Valerie Davey (Bristol, West): I will be brief and just make one main point. The basic premise on which I approach health matters is that prevention is better than cure. I want to refer to the work that the Government have started—I hope that it will continue—with young people. Taking up the theme that my hon. Friend the Member for Wakefield (Mr. Hinchliffe) touched on, I contend that prevention work would be best applied to that issue. No one wants to label such children. I am thankful that

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relatively few children need acute treatment, but we must not ignore those who do, and the Channel 4 television programme, "Young Minds", has recently added to our awareness of the issue.

Last week, a small group of hon. Members from the Select Committee on Education and Skills visited a remarkable school in Moscow, where, among other things, we met a permanent member of staff—a psychiatrist. The work that she does with not only individual children but the parents, families and the community at large, as well as 200 other teachers, spoke to us of a very important role. She is working with other such people in Denmark and Belgium, but not in Britain. We could learn lessons from that preventive work.

Those with serious mental illness often say that their childhood experiences have led to their developing mental illness later in adulthood. So, in working with children, we should be more aware of the climate in schools, families and communities that leads to mental health, and I ask the Minister, given her previous work, to link up with the work on health that is being done in the Department for Education and Skills to ensure that, to echo the words of the Government amendment, there will indeed be "new services for children".

6.39 pm

Mr. Oliver Heald (North-East Hertfordshire): We have had an excellent debate on what everyone has agreed is an important and topical subject. Let me first refer to what was said by the hon. Member for Bristol, West (Valerie Davey). It is true that concentration on children's services and early intervention are vital, which is one reason for the reference to early intervention in the motion.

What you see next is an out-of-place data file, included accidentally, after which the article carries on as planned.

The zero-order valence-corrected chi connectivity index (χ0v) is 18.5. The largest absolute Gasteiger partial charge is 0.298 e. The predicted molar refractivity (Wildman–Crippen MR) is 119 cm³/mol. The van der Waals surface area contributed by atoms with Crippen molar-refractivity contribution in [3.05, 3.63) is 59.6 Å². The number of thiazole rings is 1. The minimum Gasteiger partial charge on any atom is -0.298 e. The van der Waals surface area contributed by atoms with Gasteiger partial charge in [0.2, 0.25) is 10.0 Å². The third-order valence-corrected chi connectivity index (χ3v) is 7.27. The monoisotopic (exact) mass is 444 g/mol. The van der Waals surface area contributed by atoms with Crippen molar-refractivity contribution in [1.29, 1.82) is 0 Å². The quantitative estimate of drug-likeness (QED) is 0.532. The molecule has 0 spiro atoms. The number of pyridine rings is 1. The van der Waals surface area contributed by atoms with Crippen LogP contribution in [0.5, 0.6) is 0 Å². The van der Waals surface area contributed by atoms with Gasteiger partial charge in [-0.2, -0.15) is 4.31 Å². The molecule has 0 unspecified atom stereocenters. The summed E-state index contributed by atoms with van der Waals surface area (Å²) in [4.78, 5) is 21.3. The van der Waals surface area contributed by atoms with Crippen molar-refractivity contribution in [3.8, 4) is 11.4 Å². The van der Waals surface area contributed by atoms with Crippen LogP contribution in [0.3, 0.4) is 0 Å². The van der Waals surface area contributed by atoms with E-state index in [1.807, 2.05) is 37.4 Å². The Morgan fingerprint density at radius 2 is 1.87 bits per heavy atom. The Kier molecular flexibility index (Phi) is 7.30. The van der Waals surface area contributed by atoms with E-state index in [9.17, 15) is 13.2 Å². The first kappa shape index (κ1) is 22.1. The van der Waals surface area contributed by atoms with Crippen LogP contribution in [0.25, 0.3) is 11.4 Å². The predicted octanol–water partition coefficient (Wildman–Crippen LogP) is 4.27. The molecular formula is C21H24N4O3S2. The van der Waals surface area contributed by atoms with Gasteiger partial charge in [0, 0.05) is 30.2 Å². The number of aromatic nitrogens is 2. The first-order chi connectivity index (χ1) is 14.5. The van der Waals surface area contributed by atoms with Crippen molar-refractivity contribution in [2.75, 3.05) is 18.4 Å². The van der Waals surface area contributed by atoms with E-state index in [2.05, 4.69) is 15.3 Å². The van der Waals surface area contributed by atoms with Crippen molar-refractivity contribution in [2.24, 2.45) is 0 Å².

The great frustration for the party in opposition is that all its members can do is talk about issues. Part of the privilege of standing at the other Dispatch Box is the ability to do something. I agree with the Secretary of State that deeds, not words, count. Nevertheless, choosing the subjects to be debated can enable us to make a difference. Nearly everyone who has spoken today has agreed that simply by raising the subject of mental illness the Opposition have done something worth while.

As the hon. Member for Leeds, West (Mr. Battle) has said, as the hon. Member for Wakefield (Mr. Hinchliffe)—Chairman of the Select Committee—has said, as the hon. Member for Birmingham, Selly Oak (Lynne Jones) has said, as my hon. Friend the Member for Gosport (Mr. Viggers) has said, and as so many others have said, the stigma attached to the issue of mental health is one of the biggest obstacles to changing the way in which mental health services are delivered.

I agree with the hon. Member for Wakefield that the old system of asylums was awful, and had to be changed. He defended care in the community, as did the hon. Member for Caernarfon (Hywel Williams). I do not believe, however, that anyone could accept that that policy was implemented adequately. I have talked to carers and others who experienced its implementation. It is impossible to justify the inappropriate placing and the turning away of so many people, and the fact that the facilities they needed were not available. I still defend the liberation of tens of thousands of people who did not need to be in long-stay mental institutions, but we must recognise the realities of what happened.

As the hon. Member for Birmingham, Selly Oak said, we must recognise progress where the Government have achieved it. Today, after five years, we have a draft Bill

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on mental health. I am pleased that we have it, but five years is quite some time for us to wait for a change in the law that was promised so long ago. I am also pleased that it has now been decided that atypical medicines will be available to schizophrenics, but that too has been a long time coming. It has taken two years for the National Institute for Clinical Excellence alone to act.

There has been progress. It is, however, the job of Oppositions to hold Governments to their word—which we are trying to do—and also to talk to those involved with mental health. It is our job to go and see what is best practice, what works and what does not, so that when the time comes for us to present our policies they are well informed and based on practice.